rock, and its-whole structure is confused and `'messy." The Red Alils is in
a state of incipient rotting, its felspar is kaolinised and greasy, and
stained with iron oxide.
On account of the large
amount of quartz, the stone must be light and hard; from its general
uniformity not liable to flaws, but it is a uniformity in a poor, if not in
a bad direction.
From most of the above
defects the Blue hone is, however, free. It is a stone of remarkable
uniformity of structure and fineness and closeness of grain. No cavities are
to be seen, and although there is much the same superabundance of quartz,
and want of precision in the development of its crystals, it is a stone of
CARSPHAIRN.—This is a stone
the first inspection of which is not in its favour, but which increases in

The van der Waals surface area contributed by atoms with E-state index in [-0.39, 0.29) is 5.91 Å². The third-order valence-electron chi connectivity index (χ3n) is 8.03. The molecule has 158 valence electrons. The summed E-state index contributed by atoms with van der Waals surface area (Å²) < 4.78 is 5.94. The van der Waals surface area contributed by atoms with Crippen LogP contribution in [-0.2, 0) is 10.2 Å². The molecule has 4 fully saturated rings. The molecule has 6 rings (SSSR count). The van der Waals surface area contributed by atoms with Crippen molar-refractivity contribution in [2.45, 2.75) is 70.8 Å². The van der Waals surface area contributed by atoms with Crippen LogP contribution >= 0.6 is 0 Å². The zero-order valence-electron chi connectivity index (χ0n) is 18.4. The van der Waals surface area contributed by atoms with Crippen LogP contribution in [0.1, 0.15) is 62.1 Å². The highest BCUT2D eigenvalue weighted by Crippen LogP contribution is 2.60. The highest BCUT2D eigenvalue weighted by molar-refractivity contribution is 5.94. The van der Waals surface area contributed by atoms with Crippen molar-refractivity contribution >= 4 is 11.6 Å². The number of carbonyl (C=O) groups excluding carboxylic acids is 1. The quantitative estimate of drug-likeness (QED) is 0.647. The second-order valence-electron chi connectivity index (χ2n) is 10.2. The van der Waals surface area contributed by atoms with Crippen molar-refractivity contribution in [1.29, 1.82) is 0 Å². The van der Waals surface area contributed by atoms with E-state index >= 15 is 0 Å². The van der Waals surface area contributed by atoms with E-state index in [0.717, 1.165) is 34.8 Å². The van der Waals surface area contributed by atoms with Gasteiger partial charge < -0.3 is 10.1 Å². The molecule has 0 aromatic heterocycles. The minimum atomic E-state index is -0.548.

apparent excellence the more it is examined. The rock is a quartz porphyry,
and that which is unpromising is the large amount of quartz, bringing in
lightness and brittleness; and, secondly, that it is a porphyry, which, in a
certain sense, implies absence of uniformity.
A porphyry has a structure in
which crystals are embedded in a paste, in the same manner as raisins are
embedded in a dumpling. Here is absence of uniformity. As the raisins may be
picked out of the dumpling, so might the crystals be knocked out of the.
paste ; and though it might be held that the raisins were the best part of
the dumpling, yet it is not so if the "raisins" bring in lightness and
brittleness, and if their removal left a number of holes.
An examination of sections of
the rock, however, skews that the surfaces of the quartz crystals are rough,
enabling the paste firmly to grip them ; and as that paste is itself of
remarkable uniformity—as is the general structure of the stone, there being